And the thing is, the bit wasn't all that wonderfully-done or particularly funny. It was okay, but not a whole lot more than that, just sort of straight forward. If you want to complain about the sketch, that's what you should complain about. It was fine, and that's about it.
I'm trying to figure out how to write this properly. The challenge is my conflicting reactions of great admiration and utter incredulity about the very same thing. My great admiration is first and foremost and honest and sincere. However, the utter incredulity is overwhelming.
I will withhold all names but one, to protect the "innocent." And that "one" is only because the story can't be told properly without it being referenced. Alas, that makes it easier to track down the specifics I'm referring to, but my assumption is that most people won't have the interest in doing so, but if so, that's the reality of life. And still, even then it might not be certain who I'm referring to. Which is just as well, since the "who" isn't ultimately the point here, but the why.
I was on Facebook last night, and saw a little notice for someone running for Congress in Los Angeles – and I knew who it was. I haven’t seen the person for many years – we used to travel in the same circle and crossed paths quite a few times. Very nice, quite bright, and talented. We didn't know each other well, but this was good person who I liked. As happens, that circle separated a long while back, people went their separate ways, and I haven't seen many of them in perhaps 15-20 years. However, when I joined Facebook a while back, some of their names cross my path, and I "Friended" some, even though we haven't exchanged any communication between us. And then came that notice about running for Congress.
I checked out the campaign website, and happily saw that it was a Democratic candidacy. The mission statement said thoughtful, insightful things about why it was important to run next year, and have a Democratic presence across the country. It all sounded great. And all the better, it was in Los Angeles, so I could spread the word about someone I knew and liked and would be an asset on any ticket, I'm sure. Being in the 28th Congressional district, I figured maybe I’ll write a nice piece about the race. I didn't know where the 28th district is, though, and what Republican would be the opponent – assuming that my distant acquaintance would be able to win the Democratic primary. So, I checked it out. And…
It turns out it’s a Democratic district. And it's not an open seat, but there’s a Democrat currently in office. So, this would be primarying the incumbent. But far worse than that, the sitting-candidate is – Adam Schiff!!!
What on EARTH is any challenger in that race thinking?? Adam Schiff?? The Ranking Member and co-chair of the House Intelligence Committee?? Outside of Nancy Pelosi, perhaps the most outspoken and important Democrat in the House against Trump?? That Adam Schiff??!!! Running in a Democratic primary against Adam Schiff??!!!! Seriously??? Adam Schiff is not only great, out-spoken and important, but he also has one of the highest-profiles of any Democrat in Congress!!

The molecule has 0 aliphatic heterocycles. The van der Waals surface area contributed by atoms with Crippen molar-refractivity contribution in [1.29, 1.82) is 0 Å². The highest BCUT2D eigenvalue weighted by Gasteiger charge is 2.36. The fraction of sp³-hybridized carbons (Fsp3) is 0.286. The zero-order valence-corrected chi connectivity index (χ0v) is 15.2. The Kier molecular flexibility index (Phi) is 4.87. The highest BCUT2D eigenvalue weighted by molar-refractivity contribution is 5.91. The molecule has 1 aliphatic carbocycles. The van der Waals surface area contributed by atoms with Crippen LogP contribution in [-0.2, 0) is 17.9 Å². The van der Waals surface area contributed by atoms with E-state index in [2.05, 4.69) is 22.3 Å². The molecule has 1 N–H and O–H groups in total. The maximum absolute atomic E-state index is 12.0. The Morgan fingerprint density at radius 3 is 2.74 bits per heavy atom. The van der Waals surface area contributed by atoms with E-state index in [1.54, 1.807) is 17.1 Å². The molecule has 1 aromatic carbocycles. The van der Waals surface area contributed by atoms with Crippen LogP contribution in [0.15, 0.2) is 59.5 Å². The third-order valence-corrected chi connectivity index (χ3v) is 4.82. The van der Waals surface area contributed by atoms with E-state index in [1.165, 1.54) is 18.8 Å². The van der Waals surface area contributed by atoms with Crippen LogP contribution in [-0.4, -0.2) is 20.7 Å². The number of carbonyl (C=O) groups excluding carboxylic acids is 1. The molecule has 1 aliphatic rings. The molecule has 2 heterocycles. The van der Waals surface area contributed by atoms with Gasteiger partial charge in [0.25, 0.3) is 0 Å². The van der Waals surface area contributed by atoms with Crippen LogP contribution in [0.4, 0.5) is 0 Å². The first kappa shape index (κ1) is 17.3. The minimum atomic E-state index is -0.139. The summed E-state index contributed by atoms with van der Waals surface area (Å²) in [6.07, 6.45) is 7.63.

The only thing I can think of is that at some point I’ve read that Adam Schiff is thinking of running for Dianne Feinstein’s seat whenever she retires. So, maybe the thought is to run to get your name known if and when the seat becomes open – though Feinstein is running for re-election next year, so that possible opening is six years away, unless something untoward happens earlier. But even stretching possibilities that far, that’s the best I can think of. Because otherwise, this seems inexplicable. The point of Democrats running everywhere and being competitive in every district in the country is wonderful, getting voices heard where they're needed and otherwise silent. But as far as I can tell, new and unheard voices aren't remotely needed in the CA-28th district. Adam Schiff is wonderful. Maybe I'm missing something, but I honestly don’t have a clue…
I’ll go a step further: if Adam Schiff, of all people, one of the most outspoken critics against Trump and strongest defenses against the Devin Nunes-wing of the House Intelligence Committee, got defeated, whether by Republicans or within his own party, it would send an absolutely terrible message about public interest in the investigation. So, Democrats shouldn’t even want to think about seeing him not get re-elected.
Not that that's likely, mind you -- he won his last race against his Republican challenger by 78-22 percent. So, given that reality, and how terrific, visible and important he is in Congress right now...WHY? No matter how good and smart and thoughtful you are -- as this person really is -- WHY???
I was so pleased when I saw that someone smart and good I knew from years past was running for Congress. I'd be happy to offer my support in almost any other district -- even my own, and I like my representative a lot. I'd feel good with someone like this is Congress. But when I saw who the opponent was -- Adam Schiff! -- I'm at a total loss. As I said, I hope I'm missing something. Perhaps it's as simple as wanting to be part of the political process, even knowing you don't stand a chance, to send a message across the land about participation. But even at that, I’m almost sort of glad we haven’t seen each other for so long, because if we were still in touch I don’t know what I’d say if asked what I thought, or to sign a petition. Is there a polite way of saying, “Oh, dear heavens, no!!!"???